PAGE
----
FMA director of banking and insurance Clare Bolingford wrote to insurance representatives telling them that it expected insurers to “remain cognisant” of the challenges faced by New Zealanders, offer support and do what was possible to maintain or reduce costs for consumers, including offering reductions or refunds of premiums when they experience lower-than-planned claims ratios.

Tower Insurance said it would pass on any savings it made due through the outbreak in refunds to car insurance customers before the end of May.

Chief executive Richard Harding said the company would not profit from Covid-19 and would make further refunds if needed.

"We know that people are driving less, and this is resulting in lower claims, so any savings we make will be passed back to our customers.

"There is still a whole lot of uncertainty at the moment and we have not processed refunds on this scale before, which is why we need some time to calculate and arrange them. But customers can be assured that refunds will be paid, and we will let them know all the details beforehand.

"In the meantime, any customers experiencing financial hardship should call us. We have a specialist team on hand and a range of options to support customers and help reduce any financial pressure.”

QBE Insurance directed AUD$2.6 million ($2.79 million) to support the global response to the crisis.

Funds will be deployed through the QBE Foundation’s existing charity and not-for-profit partners around the world, to help them deal with increased demand for their services and help offset a decrease in donations and funding due to the economic impact of Covid-19.

AA Insurance said the drop in car insurance claims in March and April meant it was able to introduce three new initiatives: A $2 million fund for customers in hardship, a freeze on car, home and contents premium increases, and the potential for premium reductions for car insurance customers.

“This is about fairness and doing the right thing by our customers and the communities we live in,” chief executive Chris Curtin said. “We are mindful people are driving less, which is reflected in fewer claims being made. We do not intend to take advantage of this at the expense of our customers.

“At AA Insurance, we define our purpose as ‘we care, we help, we get things sorted’,” Curtin said. “And while this isn’t the expected insurance event that we would typically respond to, it’s just as important to look after our customers now, as ever, as we work on a fair solution and get through this pandemic together.”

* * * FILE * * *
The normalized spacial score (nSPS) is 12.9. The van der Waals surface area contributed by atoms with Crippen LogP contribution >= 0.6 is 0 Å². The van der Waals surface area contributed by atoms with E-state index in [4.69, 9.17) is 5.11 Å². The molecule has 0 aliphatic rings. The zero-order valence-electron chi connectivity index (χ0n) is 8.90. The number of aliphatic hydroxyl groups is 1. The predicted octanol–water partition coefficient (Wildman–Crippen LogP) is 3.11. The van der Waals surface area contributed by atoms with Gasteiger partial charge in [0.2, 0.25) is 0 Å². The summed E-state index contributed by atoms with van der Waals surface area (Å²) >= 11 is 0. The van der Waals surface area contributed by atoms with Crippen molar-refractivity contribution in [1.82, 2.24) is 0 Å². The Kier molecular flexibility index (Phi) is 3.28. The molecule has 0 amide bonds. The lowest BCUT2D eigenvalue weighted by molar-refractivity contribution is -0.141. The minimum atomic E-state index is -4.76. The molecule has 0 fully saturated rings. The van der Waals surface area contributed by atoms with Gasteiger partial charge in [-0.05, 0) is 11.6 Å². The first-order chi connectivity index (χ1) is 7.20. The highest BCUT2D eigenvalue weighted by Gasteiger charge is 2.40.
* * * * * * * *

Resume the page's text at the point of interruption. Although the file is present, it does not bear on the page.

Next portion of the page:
AA Insurance would continue to absorb operating expenses, as well as any impact on its investment portfolios to ensure customers saw the full benefit of the reduction in claims, particularly car insurance claims.

Suncorp, the majority shareholder of AA Insurance, matched AA’s $2 million customer hardship fund by establishing a further $2 million hardship fund for its Vero and Asteron Life customers.  

Knell said Suncorp had not yet seen significant shifts in demand.

“But the conversations we’re having have changed. The pandemic’s put many New Zealanders under significant financial pressure. 

“We’ve responded with practical support solutions intended to give them peace of mind. Motor claims have been accepted even if a customer’s WoF or Driver’s Licence expired during lockdown. We’ve covered office equipment for employee use at home and we’ve relaxed our conditions on vacant business premises. We’ve flexed our approach to help customers get through and retain their insurance wherever possible.”

Knell is relatively bullish about what might lie ahead for the sector from here.

“There’s a lot of talk of New Zealand going into recession and unemployment spiking to 9% or higher, but this sentiment needs to be balanced against the huge fiscal stimulus currently being provided by the Government, banks and financial institutions. I’m confident that most brokers and advisers will come through this event with a more agile and responsive business. I am also sure that connecting with customers in a time of crisis provides brokers and advisers with the opportunity to show the value they add in managing client risk as they respond to changing circumstances. “

June 2020